By Kristen Eckstrand
Ten years ago, at age 18, I went to the doctor to discuss recent struggles with depression. She listened intently and nodded her head in understanding as I characterized my persistent feelings of sadness, guilt, and inadequacy. She asked questions, yet I felt separated from her because I was holding back. Wanting her to understand the entirety of my situation, I confided in her my secret: I am gay. My doctor grew cold and silent, and as she stiffened in her chair she suggested I seek religious — not medical — care. As I left the office without receiving the care every patient deserves, I became part of the majority within sexual and gender minorities: those who have been discriminated against by the health care system.
The health disparities and unique health needs of the lesbian, gay, bisexual, and transgender (LGBT) community have commanded the attention of national medical organizations. Yet as the need for comprehensive provider knowledge, skills, and attitudes surrounding LGBT health is becoming increasingly clear, so is the need for curricular development.
The concealed nature of sexual orientation and gender identity can make the LGBT community a “hidden minority.” Omitting LGBT content from medical curricula parallels that societal invisibility. We are excluding by not including, and patients are suffering as a result. Numerous barriers exist: limited instructional time, a lack of educator comfort and professional development, and no validated teaching tools. But understanding these barriers as hurdles to be overcome can help channel our energy into specific areas for curricular improvement.
Integrating LGBT Content into Medical Curricula
The addition of new material to an already-dense curriculum may seem cumbersome, but LGBT patient care can be directly improved with even small educational initiatives. Medical schools tackle LGBT content integration via three routes: full curriculum inclusion, an extracurricular elective, and/or an independent certificate program. While no recommendations exist on what content should be included, at minimum curricula should reflect the health topics that disproportionately affect, and the clinical skills required to care for, the LGBT population. These can be easily integrated as epidemiology and health outcomes information into existing lectures, and the Fenway Institute teaching modules can be used for content-specific lectures. Sexual orientation, gender identity, and any appropriate counseling should be included in patient cases to provide valuable clinical experience.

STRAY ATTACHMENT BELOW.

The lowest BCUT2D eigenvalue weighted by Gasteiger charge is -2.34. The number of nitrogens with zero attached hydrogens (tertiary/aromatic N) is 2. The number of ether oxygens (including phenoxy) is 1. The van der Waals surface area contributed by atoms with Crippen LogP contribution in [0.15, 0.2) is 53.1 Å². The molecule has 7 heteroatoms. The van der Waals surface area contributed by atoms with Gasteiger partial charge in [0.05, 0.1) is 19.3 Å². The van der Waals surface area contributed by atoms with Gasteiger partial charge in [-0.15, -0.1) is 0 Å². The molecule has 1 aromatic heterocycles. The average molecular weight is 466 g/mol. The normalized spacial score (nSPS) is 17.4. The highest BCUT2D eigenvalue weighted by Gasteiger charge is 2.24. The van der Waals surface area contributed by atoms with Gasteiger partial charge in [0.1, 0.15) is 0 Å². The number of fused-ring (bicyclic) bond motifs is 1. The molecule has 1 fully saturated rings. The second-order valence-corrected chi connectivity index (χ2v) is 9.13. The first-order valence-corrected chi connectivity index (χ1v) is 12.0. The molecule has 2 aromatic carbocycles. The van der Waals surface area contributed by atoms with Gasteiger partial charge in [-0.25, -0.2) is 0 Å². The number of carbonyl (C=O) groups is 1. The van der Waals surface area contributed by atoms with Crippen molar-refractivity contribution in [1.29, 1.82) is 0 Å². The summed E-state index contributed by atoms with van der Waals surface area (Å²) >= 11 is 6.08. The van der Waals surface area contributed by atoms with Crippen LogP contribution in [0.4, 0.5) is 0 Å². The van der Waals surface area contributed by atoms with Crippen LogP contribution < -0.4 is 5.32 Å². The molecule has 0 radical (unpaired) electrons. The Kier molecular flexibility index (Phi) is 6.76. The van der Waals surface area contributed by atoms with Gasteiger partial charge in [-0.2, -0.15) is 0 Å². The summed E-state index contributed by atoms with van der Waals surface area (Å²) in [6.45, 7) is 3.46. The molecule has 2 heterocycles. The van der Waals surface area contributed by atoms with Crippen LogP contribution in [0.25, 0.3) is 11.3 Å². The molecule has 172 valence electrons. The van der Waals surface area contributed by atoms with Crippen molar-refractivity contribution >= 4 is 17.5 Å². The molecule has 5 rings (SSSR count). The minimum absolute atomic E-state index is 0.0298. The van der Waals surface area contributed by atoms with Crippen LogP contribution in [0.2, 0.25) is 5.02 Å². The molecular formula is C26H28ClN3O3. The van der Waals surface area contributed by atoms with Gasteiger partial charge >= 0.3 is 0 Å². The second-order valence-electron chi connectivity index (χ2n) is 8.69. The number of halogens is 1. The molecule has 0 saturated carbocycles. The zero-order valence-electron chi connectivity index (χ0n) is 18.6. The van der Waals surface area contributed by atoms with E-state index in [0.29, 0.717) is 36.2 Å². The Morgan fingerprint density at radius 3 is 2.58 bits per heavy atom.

Teaching the Teachers
Faculty play a vital role in teaching the knowledge, skills, and attitudes required of future physicians, yet many feel unprepared to teach the core aspects of LGBT health. Like medical curricula, there are no models for faculty development in LGBT health, but in addition to the key LGBT health disparities, programs should focus on the language and attitudes necessary to disseminate LGBT information. Such content is available, and institutions should consider partnering with field experts and national LGBT education organizations to ensure content inclusion.
Program Development and Evaluation
Validated teaching tools for trainees and faculty in LGBT health are currently unavailable and in high demand. Research on implemented educational initiatives must evaluate program impact on preparing medical professionals to care for LGBT patients. Given the infancy of the field, all programs are valuable; supporting student participation in research increases the pace of successful program development. Indeed, students have been the driving force behind the integration of LGBT content into curriculum at several medical schools.
Despite the blame and isolation I experienced a decade ago, I am lucky. Unlike others in my community, I have access to health care. I don’t delay or avoid care for fear of bias and discrimination. I understand the unique needs of the LGBT population and can advocate for my care. My life will not be cut short as a result of the disproportionate health outcomes in my community. And I hope that, through education across the medical system, we can improve LGBT patient care so that I am again one of the majority within sexual and gender minorities: those who experience high-quality and comprehensive health care.
—Kristen Eckstrand is an MD/PhD Candidate, 2016, at the Vanderbilt University School of Medicine. She can be reached at email@example.com.